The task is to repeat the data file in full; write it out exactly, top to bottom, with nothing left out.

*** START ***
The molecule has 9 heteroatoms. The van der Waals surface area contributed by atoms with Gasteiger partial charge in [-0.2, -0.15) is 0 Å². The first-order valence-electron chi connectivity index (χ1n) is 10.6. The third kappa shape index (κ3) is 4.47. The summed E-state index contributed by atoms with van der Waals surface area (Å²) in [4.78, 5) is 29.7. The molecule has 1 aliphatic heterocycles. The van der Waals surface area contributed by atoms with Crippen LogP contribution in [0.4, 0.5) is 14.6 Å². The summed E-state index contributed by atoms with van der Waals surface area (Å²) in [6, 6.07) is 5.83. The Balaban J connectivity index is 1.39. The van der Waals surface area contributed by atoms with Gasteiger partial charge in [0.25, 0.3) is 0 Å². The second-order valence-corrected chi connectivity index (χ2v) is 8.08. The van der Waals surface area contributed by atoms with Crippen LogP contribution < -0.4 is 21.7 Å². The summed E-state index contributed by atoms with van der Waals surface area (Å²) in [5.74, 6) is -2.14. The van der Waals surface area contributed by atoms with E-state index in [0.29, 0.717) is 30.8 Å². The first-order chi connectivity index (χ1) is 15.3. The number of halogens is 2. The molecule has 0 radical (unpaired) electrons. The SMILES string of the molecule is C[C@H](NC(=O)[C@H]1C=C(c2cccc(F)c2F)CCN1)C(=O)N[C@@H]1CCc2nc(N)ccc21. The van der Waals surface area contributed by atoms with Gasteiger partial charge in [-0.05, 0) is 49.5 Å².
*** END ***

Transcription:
The molecule has 9 heteroatoms. The van der Waals surface area contributed by atoms with Gasteiger partial charge in [-0.2, -0.15) is 0 Å². The first-order valence-electron chi connectivity index (χ1n) is 10.6. The third kappa shape index (κ3) is 4.47. The summed E-state index contributed by atoms with van der Waals surface area (Å²) in [4.78, 5) is 29.7. The molecule has 1 aliphatic heterocycles. The van der Waals surface area contributed by atoms with Crippen LogP contribution in [0.4, 0.5) is 14.6 Å². The summed E-state index contributed by atoms with van der Waals surface area (Å²) in [6, 6.07) is 5.83. The Balaban J connectivity index is 1.39. The van der Waals surface area contributed by atoms with Gasteiger partial charge in [0.25, 0.3) is 0 Å². The second-order valence-corrected chi connectivity index (χ2v) is 8.08. The van der Waals surface area contributed by atoms with Crippen LogP contribution < -0.4 is 21.7 Å². The summed E-state index contributed by atoms with van der Waals surface area (Å²) in [5.74, 6) is -2.14. The van der Waals surface area contributed by atoms with E-state index in [0.29, 0.717) is 30.8 Å². The first-order chi connectivity index (χ1) is 15.3. The number of halogens is 2. The molecule has 0 radical (unpaired) electrons. The SMILES string of the molecule is C[C@H](NC(=O)[C@H]1C=C(c2cccc(F)c2F)CCN1)C(=O)N[C@@H]1CCc2nc(N)ccc21. The van der Waals surface area contributed by atoms with Gasteiger partial charge in [-0.05, 0) is 49.5 Å².